August 22, 2019
When religious Americans get married, they can have their unions solemnized by an officiant who reflects their core beliefs and values. We believe that nonreligious Americans deserve that same right, which is why the Center for Inquiry trains and certifies Secular Celebrants and has waged and won groundbreaking legal victories in Indiana and Illinois that gave Secular Celebrants the authority to solemnize marriages in those states.
Unfortunately, not everyone agrees with us. A judge in Texas has just rejected CFI’s challenge to the state’s marriage laws, which allows for only religious clergy and judges to solemnize marriages. But we’re not done here, not by a longshot. The judge’s ruling is deeply flawed, and we plan to appeal.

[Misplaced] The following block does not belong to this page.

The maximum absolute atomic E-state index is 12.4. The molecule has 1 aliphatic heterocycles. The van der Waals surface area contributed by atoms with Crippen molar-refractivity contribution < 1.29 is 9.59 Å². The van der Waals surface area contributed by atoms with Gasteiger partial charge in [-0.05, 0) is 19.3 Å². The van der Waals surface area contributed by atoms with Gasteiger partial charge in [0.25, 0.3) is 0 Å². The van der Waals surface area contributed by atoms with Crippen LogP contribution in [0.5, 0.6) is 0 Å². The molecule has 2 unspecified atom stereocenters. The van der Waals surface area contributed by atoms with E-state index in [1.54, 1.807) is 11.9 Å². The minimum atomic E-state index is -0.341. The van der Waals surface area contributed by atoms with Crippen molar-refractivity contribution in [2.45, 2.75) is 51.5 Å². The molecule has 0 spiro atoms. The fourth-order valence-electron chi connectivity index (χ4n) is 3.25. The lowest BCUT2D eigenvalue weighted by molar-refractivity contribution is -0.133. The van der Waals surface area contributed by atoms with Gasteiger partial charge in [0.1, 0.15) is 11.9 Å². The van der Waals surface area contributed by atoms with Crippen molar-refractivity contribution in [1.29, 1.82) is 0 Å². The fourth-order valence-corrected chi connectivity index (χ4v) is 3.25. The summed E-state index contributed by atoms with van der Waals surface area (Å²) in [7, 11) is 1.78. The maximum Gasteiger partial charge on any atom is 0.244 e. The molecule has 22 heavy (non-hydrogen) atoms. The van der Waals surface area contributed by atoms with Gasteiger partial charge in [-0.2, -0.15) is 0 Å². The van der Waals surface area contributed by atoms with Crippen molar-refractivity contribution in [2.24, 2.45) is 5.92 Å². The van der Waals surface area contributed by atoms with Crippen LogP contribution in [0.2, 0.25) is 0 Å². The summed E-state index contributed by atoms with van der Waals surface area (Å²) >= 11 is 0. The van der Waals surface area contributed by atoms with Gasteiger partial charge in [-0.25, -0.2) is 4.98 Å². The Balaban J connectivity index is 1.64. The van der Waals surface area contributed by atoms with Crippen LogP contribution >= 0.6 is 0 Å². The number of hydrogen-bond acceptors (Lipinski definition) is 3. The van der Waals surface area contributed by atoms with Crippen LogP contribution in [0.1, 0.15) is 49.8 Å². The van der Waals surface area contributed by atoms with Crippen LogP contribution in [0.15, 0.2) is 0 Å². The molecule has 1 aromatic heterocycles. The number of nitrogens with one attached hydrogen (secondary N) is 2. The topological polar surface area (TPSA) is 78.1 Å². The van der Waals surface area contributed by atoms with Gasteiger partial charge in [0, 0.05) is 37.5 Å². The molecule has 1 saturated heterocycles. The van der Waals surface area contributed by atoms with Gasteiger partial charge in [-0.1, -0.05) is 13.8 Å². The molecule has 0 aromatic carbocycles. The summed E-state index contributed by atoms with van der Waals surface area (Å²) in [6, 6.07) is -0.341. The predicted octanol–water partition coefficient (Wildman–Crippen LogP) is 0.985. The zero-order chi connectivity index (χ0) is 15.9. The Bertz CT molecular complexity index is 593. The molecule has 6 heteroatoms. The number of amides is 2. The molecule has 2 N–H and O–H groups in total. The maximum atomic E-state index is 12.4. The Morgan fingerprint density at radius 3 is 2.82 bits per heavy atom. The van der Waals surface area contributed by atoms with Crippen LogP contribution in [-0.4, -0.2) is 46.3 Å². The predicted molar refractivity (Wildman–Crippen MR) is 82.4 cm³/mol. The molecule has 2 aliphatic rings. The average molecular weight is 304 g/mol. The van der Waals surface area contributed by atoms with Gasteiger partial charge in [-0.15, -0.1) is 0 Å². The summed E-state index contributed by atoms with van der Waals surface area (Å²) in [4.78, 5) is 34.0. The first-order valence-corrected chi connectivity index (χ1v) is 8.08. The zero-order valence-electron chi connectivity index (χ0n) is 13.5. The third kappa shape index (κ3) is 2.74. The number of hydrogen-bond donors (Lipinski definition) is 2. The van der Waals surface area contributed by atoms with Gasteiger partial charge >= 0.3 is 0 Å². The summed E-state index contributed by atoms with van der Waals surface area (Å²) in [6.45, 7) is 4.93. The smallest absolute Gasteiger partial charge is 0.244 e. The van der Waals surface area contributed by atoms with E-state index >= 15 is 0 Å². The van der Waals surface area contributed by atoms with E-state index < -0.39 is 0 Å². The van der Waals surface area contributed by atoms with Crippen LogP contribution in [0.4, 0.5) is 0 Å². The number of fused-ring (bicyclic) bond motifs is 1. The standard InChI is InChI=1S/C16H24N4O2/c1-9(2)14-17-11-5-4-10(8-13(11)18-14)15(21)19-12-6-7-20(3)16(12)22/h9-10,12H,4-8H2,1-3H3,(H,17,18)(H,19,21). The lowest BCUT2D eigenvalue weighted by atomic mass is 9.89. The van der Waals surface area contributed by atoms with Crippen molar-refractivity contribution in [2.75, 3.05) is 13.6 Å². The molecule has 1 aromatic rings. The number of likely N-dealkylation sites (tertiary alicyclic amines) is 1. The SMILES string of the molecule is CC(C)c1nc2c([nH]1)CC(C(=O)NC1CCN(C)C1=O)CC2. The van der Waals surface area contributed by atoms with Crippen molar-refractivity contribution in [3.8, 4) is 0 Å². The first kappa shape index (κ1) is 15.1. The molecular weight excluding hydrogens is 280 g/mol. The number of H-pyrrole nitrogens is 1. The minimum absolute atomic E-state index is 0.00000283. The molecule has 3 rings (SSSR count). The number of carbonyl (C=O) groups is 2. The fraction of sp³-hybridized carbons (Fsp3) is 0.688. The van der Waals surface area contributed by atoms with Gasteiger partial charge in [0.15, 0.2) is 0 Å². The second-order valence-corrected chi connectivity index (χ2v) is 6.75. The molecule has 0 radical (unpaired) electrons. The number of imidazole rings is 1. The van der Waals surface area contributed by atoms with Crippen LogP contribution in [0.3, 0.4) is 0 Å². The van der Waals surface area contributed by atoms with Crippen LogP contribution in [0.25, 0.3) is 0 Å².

We’re not the only ones who think the judge made a bad call.
The Washington Post just reported on our case, featuring the opinions of legal scholars such as Harvard’s Noah Feldman who said Texas’s law is “obviously unconstitutional because it gives a benefit to religious groups and denies that same benefit to comparable secular groups” and adds that this is an issue CFI could take all the way to the Supreme Court.
“There’s this growing number of secular people, of agnostic or atheistic people who follow no particular religion, who want to have their wedding reflect their values,” said CFI Vice President and General Counsel Nick Little. “So we’re saying, ‘Hey! Add an extra category of people who can solemnize marriages!’ ”
The Center for Inquiry vows to keep fighting for this case and this cause. In sickness and in health.